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coir and trichoderma

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#1 Guest_Yogin_*

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Posted 21 April 2006 - 04:42 PM

I don't know if this is old news but I have been doing some research and discovered that much Coco Coir is deliberately inoculated with Trich in order to compete with other fungus in the cultivation of green plants. This means that our coir comes PRE CONTAMINATED. I would welcome anyone who knows if there are good ways of dealing with this or of brands that do not contain trich. I generally prefer Horsepoo over Coir but it has been wet and wet poo is no fun to gather.

#2 OZ



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Posted 21 April 2006 - 05:03 PM

i never even pasturized my coir when i used it, i just ran hot tap water on it, and then added spawn. They were good for 3 flushes before it turned green

#3 reverend trips

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Posted 21 April 2006 - 05:09 PM

Hmmm, seems like some of the stuff you get at hydro shops treat coco with trich and other things.
I would read the bag before buying any.
I found this on a google search:

Basement Lighting Hydroponics - Canna Coco Nutrients

Canna Coco

- Environmentally safe
- Economical
- Biodegradable
- User friendly

After years of extensive research the pioneers at Canna have developed Canna Coco - finely ground flakes of coconut fiber growing medium.

Coconut Fiber has been used for several years now as a growing medium in the indoor horticultural industry and is becoming increasingly popular. Canna Coco is a substrate which is environmentally safe, economical, biodegradable and user friendly.

Coconut requires pre-treating before it is suitable for use as a growing medium. Early attempts failed due to the high potassium and sodium content naturally present in the fiber. When the growers added calcium or magnesium to the substrate, the naturally occurring potassium and sodium in the fiber was released causing damage to the plant.

Research and testing conducted by the plant-food pioneers at Canna have since resolved these issues and developed Canna Coco. Canna Coco is treated and washed in order to reduce levels of potassium and sodium. Calcium, magnesium and other primary elements are also added to the coconut fiber. The result is that Canna Coco requires no special start regiment before you plant your crop. This is particularly advantageous for crops with short growing seasons.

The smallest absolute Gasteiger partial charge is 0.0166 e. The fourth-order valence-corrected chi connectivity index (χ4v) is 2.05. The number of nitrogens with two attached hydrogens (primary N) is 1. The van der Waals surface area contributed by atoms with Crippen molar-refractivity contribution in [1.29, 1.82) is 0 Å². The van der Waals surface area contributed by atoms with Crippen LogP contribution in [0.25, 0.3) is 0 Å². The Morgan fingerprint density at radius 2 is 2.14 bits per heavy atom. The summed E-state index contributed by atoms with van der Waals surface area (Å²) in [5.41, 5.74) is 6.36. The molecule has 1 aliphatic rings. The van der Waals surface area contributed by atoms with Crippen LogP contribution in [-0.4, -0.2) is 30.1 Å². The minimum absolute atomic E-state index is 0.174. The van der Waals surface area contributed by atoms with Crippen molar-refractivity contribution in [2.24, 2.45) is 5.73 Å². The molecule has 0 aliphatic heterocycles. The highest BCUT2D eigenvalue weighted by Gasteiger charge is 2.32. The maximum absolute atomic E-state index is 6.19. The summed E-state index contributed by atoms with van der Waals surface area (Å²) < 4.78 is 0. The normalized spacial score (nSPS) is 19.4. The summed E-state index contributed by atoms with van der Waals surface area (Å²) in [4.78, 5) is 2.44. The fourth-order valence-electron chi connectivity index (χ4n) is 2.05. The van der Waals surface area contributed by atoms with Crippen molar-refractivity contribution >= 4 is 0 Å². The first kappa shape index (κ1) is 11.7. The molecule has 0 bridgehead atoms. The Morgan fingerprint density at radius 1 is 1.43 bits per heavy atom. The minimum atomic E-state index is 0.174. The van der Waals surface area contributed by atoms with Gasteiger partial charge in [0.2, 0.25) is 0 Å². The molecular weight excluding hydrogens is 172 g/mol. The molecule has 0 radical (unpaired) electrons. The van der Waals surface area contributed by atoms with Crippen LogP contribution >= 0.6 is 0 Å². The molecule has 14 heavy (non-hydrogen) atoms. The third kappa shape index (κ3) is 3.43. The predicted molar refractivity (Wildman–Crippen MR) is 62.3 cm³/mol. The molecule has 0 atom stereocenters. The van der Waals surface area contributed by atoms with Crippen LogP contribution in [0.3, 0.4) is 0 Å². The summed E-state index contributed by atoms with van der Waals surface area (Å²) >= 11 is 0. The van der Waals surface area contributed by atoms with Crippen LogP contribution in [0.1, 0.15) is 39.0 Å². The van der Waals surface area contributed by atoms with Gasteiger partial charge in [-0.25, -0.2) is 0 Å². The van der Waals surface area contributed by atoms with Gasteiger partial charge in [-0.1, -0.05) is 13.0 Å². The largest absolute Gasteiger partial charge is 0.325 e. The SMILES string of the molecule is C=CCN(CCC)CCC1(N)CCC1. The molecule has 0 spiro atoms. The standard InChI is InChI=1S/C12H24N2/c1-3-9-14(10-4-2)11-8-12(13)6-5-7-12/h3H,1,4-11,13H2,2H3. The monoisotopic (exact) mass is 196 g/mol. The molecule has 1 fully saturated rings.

Canna Coco also has several important qualities when used as a growing medium. Since the source of the substrate is found above ground, it is naturally free of typical soil diseases. The coconut's organic complex contains trichoderma, a mold which works to keep root diseases in check and stimulates root development.

Coconut fiber contains approximately 75% water and 25% air - an ideal ratio for almost any culture. This capacity to hold water makes the medium particularly suitable to root cuttings.

Coconut naturally buffers pH which means that all the elements required for the plant's healthy growth are readily accessible to the plant.

In addition the Canna Coco substrate can be used several times and is environmentally friendly. The disposal is simple, just empty the finely ground flakes over your rose beds or any garden bed

#4 reverend trips

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Posted 21 April 2006 - 05:20 PM


This growing medium is a product of coconut husks. It is rapidly replacing rockwool as the most widely used growing medium among commercial hydroponic growers. Coco is available from countries such as Sri-Lanka, India and Mexico. Growers should be careful with their selection of coco as not all coco is of the same quality. Many of the cheaper brands will have poor quality coco, coco that is high in sea salt and even contain a lot of beach sand. We have selected the two best brands of coco available to growers: Canna Coco and Botanicare. The Canna coco is pre washed and disinfected using steam. Canna coco is also inoculated with trichoderma which is a fungus that colonizes the root structure. Trichoderma feeds on fungi in the growing medium that causes root rot and it also helps stimulate the plants health system. Canna Coco is available in 50 liter bags and growing bags and is ready to use. The Botanicare coco is also pre-washed and is available in compressed bricks, growing bags, bulk bags, etc.

I think we shouldn't use canna coco for this hobby eh?